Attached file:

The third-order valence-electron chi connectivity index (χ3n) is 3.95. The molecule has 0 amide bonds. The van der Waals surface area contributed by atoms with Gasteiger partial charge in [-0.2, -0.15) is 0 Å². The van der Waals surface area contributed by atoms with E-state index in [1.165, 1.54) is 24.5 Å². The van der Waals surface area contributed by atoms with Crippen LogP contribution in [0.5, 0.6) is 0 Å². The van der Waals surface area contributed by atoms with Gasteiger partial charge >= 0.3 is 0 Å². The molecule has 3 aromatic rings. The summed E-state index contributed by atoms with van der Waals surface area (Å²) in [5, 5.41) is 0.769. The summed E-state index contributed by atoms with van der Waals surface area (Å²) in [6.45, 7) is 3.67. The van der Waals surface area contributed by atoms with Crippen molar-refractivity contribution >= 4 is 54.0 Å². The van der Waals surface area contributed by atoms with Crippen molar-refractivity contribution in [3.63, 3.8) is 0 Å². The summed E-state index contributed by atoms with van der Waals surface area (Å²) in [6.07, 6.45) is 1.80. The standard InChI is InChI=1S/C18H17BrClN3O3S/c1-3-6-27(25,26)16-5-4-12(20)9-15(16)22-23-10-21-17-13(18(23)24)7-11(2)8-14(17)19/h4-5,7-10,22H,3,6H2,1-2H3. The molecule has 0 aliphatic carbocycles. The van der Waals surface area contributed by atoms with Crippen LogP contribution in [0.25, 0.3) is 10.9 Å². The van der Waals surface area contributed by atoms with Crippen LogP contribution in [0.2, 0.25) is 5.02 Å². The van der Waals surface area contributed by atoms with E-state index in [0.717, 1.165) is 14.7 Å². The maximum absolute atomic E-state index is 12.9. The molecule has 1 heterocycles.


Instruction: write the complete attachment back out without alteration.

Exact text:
The third-order valence-electron chi connectivity index (χ3n) is 3.95. The molecule has 0 amide bonds. The van der Waals surface area contributed by atoms with Gasteiger partial charge in [-0.2, -0.15) is 0 Å². The van der Waals surface area contributed by atoms with E-state index in [1.165, 1.54) is 24.5 Å². The van der Waals surface area contributed by atoms with Crippen LogP contribution in [0.5, 0.6) is 0 Å². The van der Waals surface area contributed by atoms with Gasteiger partial charge >= 0.3 is 0 Å². The molecule has 3 aromatic rings. The summed E-state index contributed by atoms with van der Waals surface area (Å²) in [5, 5.41) is 0.769. The summed E-state index contributed by atoms with van der Waals surface area (Å²) in [6.45, 7) is 3.67. The van der Waals surface area contributed by atoms with Crippen molar-refractivity contribution >= 4 is 54.0 Å². The van der Waals surface area contributed by atoms with Crippen molar-refractivity contribution in [3.63, 3.8) is 0 Å². The summed E-state index contributed by atoms with van der Waals surface area (Å²) in [6.07, 6.45) is 1.80. The standard InChI is InChI=1S/C18H17BrClN3O3S/c1-3-6-27(25,26)16-5-4-12(20)9-15(16)22-23-10-21-17-13(18(23)24)7-11(2)8-14(17)19/h4-5,7-10,22H,3,6H2,1-2H3. The molecule has 0 aliphatic carbocycles. The van der Waals surface area contributed by atoms with Crippen LogP contribution in [0.25, 0.3) is 10.9 Å². The van der Waals surface area contributed by atoms with Crippen LogP contribution in [0.2, 0.25) is 5.02 Å². The van der Waals surface area contributed by atoms with E-state index in [0.717, 1.165) is 14.7 Å². The maximum absolute atomic E-state index is 12.9. The molecule has 1 heterocycles.